Against the Source”: Daphne Marlatt’s Revision of Charles Olson

Sabrina Reed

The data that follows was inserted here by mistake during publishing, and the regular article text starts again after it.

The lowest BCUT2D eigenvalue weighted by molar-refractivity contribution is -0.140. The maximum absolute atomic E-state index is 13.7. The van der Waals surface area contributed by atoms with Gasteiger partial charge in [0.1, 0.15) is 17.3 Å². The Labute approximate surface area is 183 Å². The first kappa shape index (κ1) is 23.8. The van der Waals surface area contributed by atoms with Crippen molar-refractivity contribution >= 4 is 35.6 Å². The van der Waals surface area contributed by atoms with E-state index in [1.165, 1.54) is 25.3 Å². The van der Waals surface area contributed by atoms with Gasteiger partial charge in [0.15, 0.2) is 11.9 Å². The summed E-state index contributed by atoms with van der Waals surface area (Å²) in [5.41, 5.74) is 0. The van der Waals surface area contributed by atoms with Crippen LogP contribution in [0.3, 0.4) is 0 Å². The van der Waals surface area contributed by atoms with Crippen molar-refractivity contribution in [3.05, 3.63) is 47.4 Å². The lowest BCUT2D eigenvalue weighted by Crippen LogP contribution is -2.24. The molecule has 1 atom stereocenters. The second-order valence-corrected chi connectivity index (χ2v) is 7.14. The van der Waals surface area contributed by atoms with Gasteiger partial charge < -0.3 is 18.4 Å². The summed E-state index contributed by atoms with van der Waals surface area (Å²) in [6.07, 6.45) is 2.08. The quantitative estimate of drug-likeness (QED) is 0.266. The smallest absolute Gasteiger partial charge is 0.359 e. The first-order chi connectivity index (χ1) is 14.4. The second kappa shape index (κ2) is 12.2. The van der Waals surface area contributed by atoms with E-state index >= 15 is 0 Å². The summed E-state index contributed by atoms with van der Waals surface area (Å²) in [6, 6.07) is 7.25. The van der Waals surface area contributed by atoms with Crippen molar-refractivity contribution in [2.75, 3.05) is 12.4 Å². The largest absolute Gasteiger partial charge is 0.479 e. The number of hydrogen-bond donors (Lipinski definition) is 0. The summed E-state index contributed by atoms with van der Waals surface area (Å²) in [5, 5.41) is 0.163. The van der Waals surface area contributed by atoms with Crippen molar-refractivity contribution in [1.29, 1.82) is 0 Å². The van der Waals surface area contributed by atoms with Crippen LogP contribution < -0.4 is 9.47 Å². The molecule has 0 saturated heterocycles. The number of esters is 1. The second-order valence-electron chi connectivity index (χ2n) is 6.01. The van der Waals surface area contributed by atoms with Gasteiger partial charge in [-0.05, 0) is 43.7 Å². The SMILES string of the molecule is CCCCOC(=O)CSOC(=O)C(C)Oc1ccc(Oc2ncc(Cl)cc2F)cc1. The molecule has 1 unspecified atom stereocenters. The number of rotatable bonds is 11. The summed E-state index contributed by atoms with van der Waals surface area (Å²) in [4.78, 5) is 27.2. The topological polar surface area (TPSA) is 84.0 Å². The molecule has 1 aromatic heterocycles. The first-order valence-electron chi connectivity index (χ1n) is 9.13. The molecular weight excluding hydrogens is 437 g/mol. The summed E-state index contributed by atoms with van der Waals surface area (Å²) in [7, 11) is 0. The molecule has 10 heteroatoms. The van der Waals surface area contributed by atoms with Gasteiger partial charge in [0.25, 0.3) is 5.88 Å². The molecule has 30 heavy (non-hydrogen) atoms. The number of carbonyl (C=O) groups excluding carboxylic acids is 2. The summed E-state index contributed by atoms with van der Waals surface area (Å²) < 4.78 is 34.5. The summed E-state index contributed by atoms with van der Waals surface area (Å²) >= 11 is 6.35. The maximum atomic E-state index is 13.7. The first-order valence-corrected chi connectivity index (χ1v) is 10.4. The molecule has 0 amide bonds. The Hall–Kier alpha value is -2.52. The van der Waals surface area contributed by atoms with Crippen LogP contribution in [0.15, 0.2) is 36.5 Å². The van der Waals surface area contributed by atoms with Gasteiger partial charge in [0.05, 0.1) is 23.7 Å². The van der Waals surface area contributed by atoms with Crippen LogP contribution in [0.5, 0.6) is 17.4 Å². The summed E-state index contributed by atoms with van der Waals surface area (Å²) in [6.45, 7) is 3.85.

In order to examine the influence of Charles Olson on Daphne Marlatt it is useful to compare Marlatt's Steveston with Olson's The Maximus Poems. Although Marlatt identifies Olson as one of her mentors, she is also uneasy with his masculine-centred approach. This uneasiness emerges largely from Olson's confidence in the physical body and its ability to claim a space for its poetry and its possessor. Alternately, Marlatt's poems in Steveston often figure the female body and its experiences in problematic terms. Although Steveston and The Maximus Poems are similar in content and style, Marlatt begins a process of questioning just how, in the face of Olson's universal male pronouncements on the body, her own female experience should be presented. Later in her career, particularly in Touch to My Tongue, Marlatt's poetry becomes more grounded in the theories of feminist critics such as Irigaray and Cixous who emphasize the more celebratory aspects of the female body.

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